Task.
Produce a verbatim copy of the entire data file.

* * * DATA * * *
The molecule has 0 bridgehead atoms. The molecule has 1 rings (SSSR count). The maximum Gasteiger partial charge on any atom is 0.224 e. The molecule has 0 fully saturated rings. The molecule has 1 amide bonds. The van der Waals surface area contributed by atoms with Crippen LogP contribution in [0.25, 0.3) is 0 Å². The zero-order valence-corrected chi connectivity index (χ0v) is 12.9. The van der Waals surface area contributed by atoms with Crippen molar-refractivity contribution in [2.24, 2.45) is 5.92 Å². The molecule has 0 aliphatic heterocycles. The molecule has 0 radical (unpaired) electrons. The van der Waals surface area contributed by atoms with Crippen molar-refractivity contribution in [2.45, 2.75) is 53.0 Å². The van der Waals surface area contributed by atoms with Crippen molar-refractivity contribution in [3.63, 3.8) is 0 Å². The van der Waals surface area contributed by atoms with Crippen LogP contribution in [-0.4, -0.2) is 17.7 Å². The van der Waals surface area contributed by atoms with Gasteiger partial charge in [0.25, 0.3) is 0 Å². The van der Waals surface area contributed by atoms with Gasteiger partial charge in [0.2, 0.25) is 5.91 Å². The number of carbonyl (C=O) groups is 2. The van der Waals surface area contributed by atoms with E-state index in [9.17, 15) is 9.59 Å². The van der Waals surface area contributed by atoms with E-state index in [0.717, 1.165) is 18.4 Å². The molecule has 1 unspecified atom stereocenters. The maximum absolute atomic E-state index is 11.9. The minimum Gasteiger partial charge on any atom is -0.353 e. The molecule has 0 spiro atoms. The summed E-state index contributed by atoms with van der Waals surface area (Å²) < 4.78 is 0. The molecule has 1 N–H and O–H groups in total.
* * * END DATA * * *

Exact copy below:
The molecule has 0 bridgehead atoms. The molecule has 1 rings (SSSR count). The maximum Gasteiger partial charge on any atom is 0.224 e. The molecule has 0 fully saturated rings. The molecule has 1 amide bonds. The van der Waals surface area contributed by atoms with Crippen LogP contribution in [0.25, 0.3) is 0 Å². The zero-order valence-corrected chi connectivity index (χ0v) is 12.9. The van der Waals surface area contributed by atoms with Crippen molar-refractivity contribution in [2.24, 2.45) is 5.92 Å². The molecule has 0 aliphatic heterocycles. The molecule has 0 radical (unpaired) electrons. The van der Waals surface area contributed by atoms with Crippen molar-refractivity contribution in [2.45, 2.75) is 53.0 Å². The van der Waals surface area contributed by atoms with Crippen molar-refractivity contribution in [3.63, 3.8) is 0 Å². The van der Waals surface area contributed by atoms with Crippen LogP contribution in [-0.4, -0.2) is 17.7 Å². The van der Waals surface area contributed by atoms with Gasteiger partial charge in [0.25, 0.3) is 0 Å². The van der Waals surface area contributed by atoms with Gasteiger partial charge in [0.2, 0.25) is 5.91 Å². The number of carbonyl (C=O) groups is 2. The van der Waals surface area contributed by atoms with E-state index in [9.17, 15) is 9.59 Å². The van der Waals surface area contributed by atoms with E-state index in [0.717, 1.165) is 18.4 Å². The molecule has 1 unspecified atom stereocenters. The maximum absolute atomic E-state index is 11.9. The minimum Gasteiger partial charge on any atom is -0.353 e. The molecule has 0 spiro atoms. The summed E-state index contributed by atoms with van der Waals surface area (Å²) < 4.78 is 0. The molecule has 1 N–H and O–H groups in total.